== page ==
Independent pedal force outcomes for both right and left cranks were constantly measured by a built-in modified strain gauge technology mounted on the cycle ergometer (Lode Excalibur Sport; Lode B.V., Groningen, Netherlands). The force measurements occurred with a rotational resolution of 2° and an accuracy of 0.5 N. Peak crank torque was recorded during the propulsion phase, which was defined as the set of crank torques applied from 0° to 180° of a pedal cycle in clockwise direction. The overall torque values were collected during the last thirty pedal cycles of the first workload (i.e., 100 W) and the last completed workload (i.e., exhaustion) of the maximal incremental test.
Skin temperature of muscle quadriceps was measured contactless using infrared thermal imaging. Thermal images arising from the anterior surface of the participants’ thighs were recorded by a 14-bit digital infrared thermal camera (AVIO, TVS-700, 320 × 240 Microbolometric Array, 8–14 µm spectral range, NETD 0.07 K, 35 mm lens; Nippon Avionics Co, Ltd, Tokyo, Japan). The thermal camera was placed directly in front of the cycle ergometer at the fixed height of 118 cm with a background at constant temperature. Recordings were implemented using a digital frame grabber setting to capture one image per 10 s. Two thermal images were captured at each specific time point: basal (before the warm up), starting point (after the warm up), exhaustion point, and post-exercise period (3 min and 6 min after the exhaustion). Emissivity value was set to 0.98.
The thermal images were analyzed with a dedicated software for thermal image processing (GRAYESS® IRT Analyzer, Version 4.8; GRAYESS, Bradenton, FL, USA) by the Tmax method, which was proposed by Ludwig et al. (2014) and utilised in a recent study to evaluate skin temperature dynamic of thighs surfaces in highly-trained cyclists during exercise (Ludwig et al., 2016). A region of interest (ROI) per each thigh was selected by an operator following physical location based on classical definition of body regions (Fig. 1) (Formenti et al., 2017). No landmarks were used to select the interested region. Within such region, the software automatically selected the five hottest pixels having a minimum distance of five pixels from each other. Tmax was then obtained by averaging the area of 5 × 5 pixels around the hottest pixels. This value was therefore representative of an amount of 125 pixels. Finally, the skin temperature values of the left and right region of interest were averaged, yielding one representative temperature value for each time point (Formenti et al., 2016).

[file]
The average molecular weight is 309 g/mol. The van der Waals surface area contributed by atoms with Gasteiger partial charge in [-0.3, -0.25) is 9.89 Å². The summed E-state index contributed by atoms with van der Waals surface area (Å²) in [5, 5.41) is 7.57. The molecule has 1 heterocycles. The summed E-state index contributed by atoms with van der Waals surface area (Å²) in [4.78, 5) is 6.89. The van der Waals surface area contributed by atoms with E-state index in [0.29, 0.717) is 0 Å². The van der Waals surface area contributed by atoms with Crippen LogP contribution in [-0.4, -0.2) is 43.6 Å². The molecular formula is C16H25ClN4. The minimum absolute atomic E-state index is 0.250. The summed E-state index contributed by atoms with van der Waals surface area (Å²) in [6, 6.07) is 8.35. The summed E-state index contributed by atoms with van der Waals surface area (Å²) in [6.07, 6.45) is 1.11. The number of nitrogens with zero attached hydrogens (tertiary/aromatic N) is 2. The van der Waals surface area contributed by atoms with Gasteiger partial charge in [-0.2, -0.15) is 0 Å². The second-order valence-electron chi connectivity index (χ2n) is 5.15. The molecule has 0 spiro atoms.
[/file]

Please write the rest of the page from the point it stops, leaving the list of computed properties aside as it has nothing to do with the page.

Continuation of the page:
The assumption of normality was verified by the Shapiro Wilk’s test for each variable. A two-way repeated measures analysis of variance (ANOVA RM) was used to compare skin temperature and kinetic values separately for the propulsion phase of right and left lower limbs across the time points (within-subjects factor). Least Significant Difference (LSD) test was used for pairwise multiple comparisons among the time points (e.g., basal, starting point, exhaustion, after 3 min and 6 min). As a measure of effect size for ANOVA partial eta squared (pη2) was reported (Richardson, 2011). The thresholds for a small, moderate and a large effect were defined as 0.01, 0.06, and 0.14, respectively (Cohen, 1988). An alpha threshold of p < 0.05 was set to identify statistical significance with a desire power of 80% (β error of 0.2). The relationship between the two asymmetric indexes (AIK and AIT) was assessed by Pearson’s product-moment correlation at initial and final workload, respectively. The correlation coefficients were interpreted using the magnitude scale proposed by Hopkins et al. (2009) as follows: <0.1, trivial; 0.1–0.3, small; 0.3–0.5, moderate; 0.5–0.7, large; 0.7–0.9, very large; >0.9, nearly perfect. Statistical analysis was performed using the IBM SPSS Statistics software (v. 21; New York, NY, USA). Data are reported as mean ± SD.
The two-way ANOVA RM revealed a statistically significant interaction between limbs in the peak crank torques, (F1,9 = 14.813, p = 0.004, pη2 = 0.622), indicating that the bilateral force applied to the crank was not symmetrical at the final workload. The overall kinetic data are shown in Fig. 2. Figure 3 shows the skin temperature responses of right and left thighs in correspondence to the selected time points before and after the cycling test. As regards skin temperature, the two-way ANOVA RM showed non-significant interaction between thighs (F4,36 = 0.427, p = 0.643, pη2 = 0.045) across the selected time points, suggesting that right-to-left temperature values did not significantly differ to each other throughout the exercise (basal, starting point, exhaustion, after 3 min and after 6 min). The main effect of limbs was not significant (F1,9 = 1.717, p = 0.223, pη2 = 0.160), whereas the main effect of time was significant (F4,36 = 10.504, p < 0.0001, pη2 = 0.539). In accordance, LSD pairwise multiple comparisons revealed a significant decrease in skin temperature of both thighs at the exhaustion point compared to those recorded before the exercise (basal, p = 0.008; starting point, p = 0.001) and within the recovery period (after 3 min, p < 0.0001; after 6 min, p = 0.001).